British Forces Resettlement Services

Recent Blog Posts

Date Posted: Thursday, 4 May 2017 @ 08:41

Being social when leaving the forces, is an important part of your job search strategy and therefore should be integrated into your processes.


 

 

 

 

 

 

 

 

We use social media in our personal lives on a day to day basis. Checking and updating Facebook, following on Twitter.

The world is changing at a speed so fast that for most it’s hard to keep up. Social media technologies take on many different forms other than Facebook and Twitter, they include magazines, Internet forums, weblogs, social blogs, social networks, podcasts, photographs or pictures and thousands of these are dedicated to your future careers.

These technologies have accelerated the rate at which relationships develop, information is shared. This in turn can influence and change, not just individuals seeking employment or business employment strategies, the world has seen the power of social media and its effect on society, which has toppled political states.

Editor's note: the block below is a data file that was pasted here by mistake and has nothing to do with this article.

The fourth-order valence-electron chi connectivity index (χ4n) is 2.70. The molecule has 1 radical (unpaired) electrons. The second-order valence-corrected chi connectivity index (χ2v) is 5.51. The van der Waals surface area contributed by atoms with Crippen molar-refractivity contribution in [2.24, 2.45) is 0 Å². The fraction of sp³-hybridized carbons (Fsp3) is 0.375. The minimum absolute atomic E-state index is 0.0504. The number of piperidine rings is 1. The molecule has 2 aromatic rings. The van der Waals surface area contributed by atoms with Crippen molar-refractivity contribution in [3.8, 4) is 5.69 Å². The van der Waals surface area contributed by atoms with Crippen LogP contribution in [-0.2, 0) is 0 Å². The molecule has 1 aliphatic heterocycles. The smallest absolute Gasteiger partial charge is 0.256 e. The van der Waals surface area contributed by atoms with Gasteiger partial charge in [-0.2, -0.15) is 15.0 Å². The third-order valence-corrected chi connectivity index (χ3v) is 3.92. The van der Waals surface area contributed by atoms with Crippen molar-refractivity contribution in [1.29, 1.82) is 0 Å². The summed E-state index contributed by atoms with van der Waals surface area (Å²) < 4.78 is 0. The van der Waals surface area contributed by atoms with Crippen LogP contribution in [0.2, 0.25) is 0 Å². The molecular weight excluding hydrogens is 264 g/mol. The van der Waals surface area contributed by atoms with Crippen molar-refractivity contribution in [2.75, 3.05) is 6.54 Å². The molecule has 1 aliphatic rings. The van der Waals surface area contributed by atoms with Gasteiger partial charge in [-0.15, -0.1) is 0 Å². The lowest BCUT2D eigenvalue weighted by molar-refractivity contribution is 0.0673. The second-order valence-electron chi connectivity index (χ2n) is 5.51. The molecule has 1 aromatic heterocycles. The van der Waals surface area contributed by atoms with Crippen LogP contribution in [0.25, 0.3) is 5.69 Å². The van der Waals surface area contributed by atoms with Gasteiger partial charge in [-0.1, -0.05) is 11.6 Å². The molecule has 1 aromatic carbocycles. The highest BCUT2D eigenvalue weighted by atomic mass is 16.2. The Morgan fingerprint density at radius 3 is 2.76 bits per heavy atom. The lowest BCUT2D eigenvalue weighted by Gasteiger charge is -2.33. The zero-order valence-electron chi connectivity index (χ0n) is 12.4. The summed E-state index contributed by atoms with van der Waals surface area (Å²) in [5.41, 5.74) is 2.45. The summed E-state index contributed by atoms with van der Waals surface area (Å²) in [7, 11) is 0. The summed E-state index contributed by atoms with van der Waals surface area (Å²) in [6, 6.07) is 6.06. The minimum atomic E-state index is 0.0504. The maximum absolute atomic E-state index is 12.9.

What you need to do is harness this power!

It can be hard at times, to filter through everything and to assess the accuracy and relevance of the information that is shared and make best use of it. There is an increasing trend by companies using social media monitoring tools that allows them to search, track, and analyse conversation on the web about their brand or about topics of interest to their company.

You need to turn this around and set-up your own free Social media monitoring tools, that will allow you to find insights into different sectors and companies. This will allow you to search, track, and analyse jobs and sector trends, then react to these and interact / engage with the right people.

However, the reality is that the value of social media is directly connected to how seriously you use it, so you need to understand the platforms you are using to see the best returns. Those that succeed are not the ones that accept or embrace change by using social media for their job search strategy, but those who are proactive and reassess their strategies.